Google Calendar lets you store multiple calendars in one, it syncs with other calendars (Microsoft Outlook, iCal, iPhone) and it can send you a reminder by SMS or email. Your Google Calendar can also easily be shared with others. And above all, you can access it from wherever you are.
Get an iReader.
Carry multiple books with you, save paper, add notes and bookmarks electronically and see what other readers highlighted in a book. My favourite is the Kindle app on my iPad. iBooks on the iPad is equally as nice. The Kindle app will also let you read books on your PC or Mac.
So you have any time saving organizing tips to share? Let us know.
Labour Day Weekend in North America signals the end of summer for many and with it, the end of family vacations, visits and travel. June, July and August is peak tourism season in the northern hemisphere and tourism operators work like bees to create a good time, comfort, memories and great experiences.
With the end of this busy season in sight, the list of work continues as things are getting wrapped up. Here are a few marketing ideas to consider:
Manage Contact Information
- Organize your list of names and addresses of guests and customers that you collected during this past season.
- Segment your contact lists (couples, families, boomers... whatever is suitable for your business).
- Capture the contact information in a contact management system (Google Contacts, Batchbook, Zoho CRM, Microsoft Outlook Address Book or an Excel Spreadsheet) or in an email program (Constant Contact, MailChimp or StreamSend)
- Send a follow-up e-newsletter with photos from the summer and a bit of news to encourage happy memories to linger a bit longer. If it makes sense in your business, create different version of your e-newsletter for different segments of your list, i.e. outdoor enthusiasts; theatre-lovers; families, honeymooners etc.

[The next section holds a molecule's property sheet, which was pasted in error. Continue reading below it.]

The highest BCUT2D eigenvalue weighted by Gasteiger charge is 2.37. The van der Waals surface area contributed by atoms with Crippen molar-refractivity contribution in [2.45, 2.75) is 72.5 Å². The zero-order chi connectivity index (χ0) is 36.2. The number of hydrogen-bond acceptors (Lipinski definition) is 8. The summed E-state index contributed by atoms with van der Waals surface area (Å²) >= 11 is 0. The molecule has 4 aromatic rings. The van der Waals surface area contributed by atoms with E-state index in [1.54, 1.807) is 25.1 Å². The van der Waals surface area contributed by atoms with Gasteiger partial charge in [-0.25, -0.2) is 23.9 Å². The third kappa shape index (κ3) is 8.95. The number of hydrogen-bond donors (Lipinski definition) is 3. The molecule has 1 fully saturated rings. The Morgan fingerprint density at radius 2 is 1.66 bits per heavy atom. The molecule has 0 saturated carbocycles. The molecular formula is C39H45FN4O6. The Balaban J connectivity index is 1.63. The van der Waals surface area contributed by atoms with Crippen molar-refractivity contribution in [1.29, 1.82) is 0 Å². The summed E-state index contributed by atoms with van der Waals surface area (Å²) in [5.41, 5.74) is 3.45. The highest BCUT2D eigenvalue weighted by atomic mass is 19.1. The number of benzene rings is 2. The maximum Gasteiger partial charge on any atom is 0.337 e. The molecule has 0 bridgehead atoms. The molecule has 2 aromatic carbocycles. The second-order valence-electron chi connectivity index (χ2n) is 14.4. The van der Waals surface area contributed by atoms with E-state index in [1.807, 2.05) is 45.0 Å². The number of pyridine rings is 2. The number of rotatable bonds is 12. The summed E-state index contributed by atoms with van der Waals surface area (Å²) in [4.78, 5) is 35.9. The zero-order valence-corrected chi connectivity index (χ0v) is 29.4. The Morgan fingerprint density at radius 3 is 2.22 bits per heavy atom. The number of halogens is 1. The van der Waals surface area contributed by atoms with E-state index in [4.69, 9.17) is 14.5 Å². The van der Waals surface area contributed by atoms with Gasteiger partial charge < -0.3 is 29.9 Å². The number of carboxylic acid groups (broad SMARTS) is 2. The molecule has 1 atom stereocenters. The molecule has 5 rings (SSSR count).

- Send a sincere thank-you note or card - make sure your business gets a fond spot in the email box, on the fridge, album or notice board.
- Invite guests to become a part of your social community on Facebook, Twitter, Flickr or YouTube. Continue conversations with your guests on these social channels.
- Search for photos, tweets, blogs or videos that were posted by guests or visitors to your region, establishment or town and comment, link, "friend" or "like" the content.
- Add a Facebook "like" button to your website as well as social media buttons to your social channels.
- Update your website with photographs and images for the new season to encourage a few more weeks of travel during the shoulder season.
- Post photos to your website and invite your guests to provide their favourite pictures for your site.
- Plan travel packages with other tourism operators in your area or a location along the route for the new season.
- Update testimonials on your site and invite your list to submit testimonials to sites like Canada Select and Tripadvisor.
- Plan for your own professional development and register to attend one of our workshops! You may learn a few new things but also network with like-minded people.